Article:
Elizabeth A. Sackler Center for Feminist Art: The Dinner Party: Heritage Floor: Elizabeth Bekker

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Judy Chicago (American, b. 1939). The Dinner Party (Heritage Floor; detail), 1974–79. Porcelain with rainbow and gold luster, 48 x 48 x 48 ft. (14.6 x 14.6 x 14.6 m). Brooklyn Museum, Gift of the Elizabeth A. Sackler Foundation, 2002.10. © Judy Chicago. Photograph by Jook Leung Photography

Elizabeth Bekker
b. 1738, Vlissingen, The Netherlands; d. 1804, The Hague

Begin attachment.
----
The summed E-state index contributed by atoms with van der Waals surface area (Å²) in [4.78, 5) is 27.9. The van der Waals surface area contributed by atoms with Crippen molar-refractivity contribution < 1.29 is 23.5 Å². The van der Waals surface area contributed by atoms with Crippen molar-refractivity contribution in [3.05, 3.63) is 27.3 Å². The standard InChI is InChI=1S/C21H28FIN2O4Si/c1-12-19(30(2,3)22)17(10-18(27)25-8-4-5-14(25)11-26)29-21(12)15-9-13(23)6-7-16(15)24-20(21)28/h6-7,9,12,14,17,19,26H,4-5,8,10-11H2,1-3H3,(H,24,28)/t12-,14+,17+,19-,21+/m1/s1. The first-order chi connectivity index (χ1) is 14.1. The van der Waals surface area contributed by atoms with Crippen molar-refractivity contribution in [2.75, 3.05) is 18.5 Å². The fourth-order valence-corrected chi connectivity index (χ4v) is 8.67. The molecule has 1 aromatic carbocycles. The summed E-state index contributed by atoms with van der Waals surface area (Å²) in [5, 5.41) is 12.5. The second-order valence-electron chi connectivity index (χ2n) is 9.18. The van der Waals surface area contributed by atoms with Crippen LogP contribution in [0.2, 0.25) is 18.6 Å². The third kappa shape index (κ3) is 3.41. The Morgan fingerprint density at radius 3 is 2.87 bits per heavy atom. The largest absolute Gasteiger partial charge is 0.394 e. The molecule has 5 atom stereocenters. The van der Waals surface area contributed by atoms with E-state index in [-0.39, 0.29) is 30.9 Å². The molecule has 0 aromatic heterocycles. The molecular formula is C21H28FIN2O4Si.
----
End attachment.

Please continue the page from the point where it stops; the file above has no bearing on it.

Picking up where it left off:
Elizabeth Wolff-Bekker, a Dutch writer best known for her popular novels, first wrote classical poetry in the style of Alexander Pope and contributed to a periodical called Gryzzard. In 1777, upon the death of her husband, Adriaan Wolff, a minister over thirty years her senior, she took up residence with writer Aagje Deken. Wolff is credited, along with Ms. Deken, as the writer of the first Dutch novel, The History of Miss Sara Burgerhart (1782), which drew on both authors' experiences as young women. Other novels, such as The History of William Levend (1784–85) and The History of Mss Cornelia Wildschut (1793–94), followed, although some critics contend that Wolff should be credited as the principal author of their collaborations.

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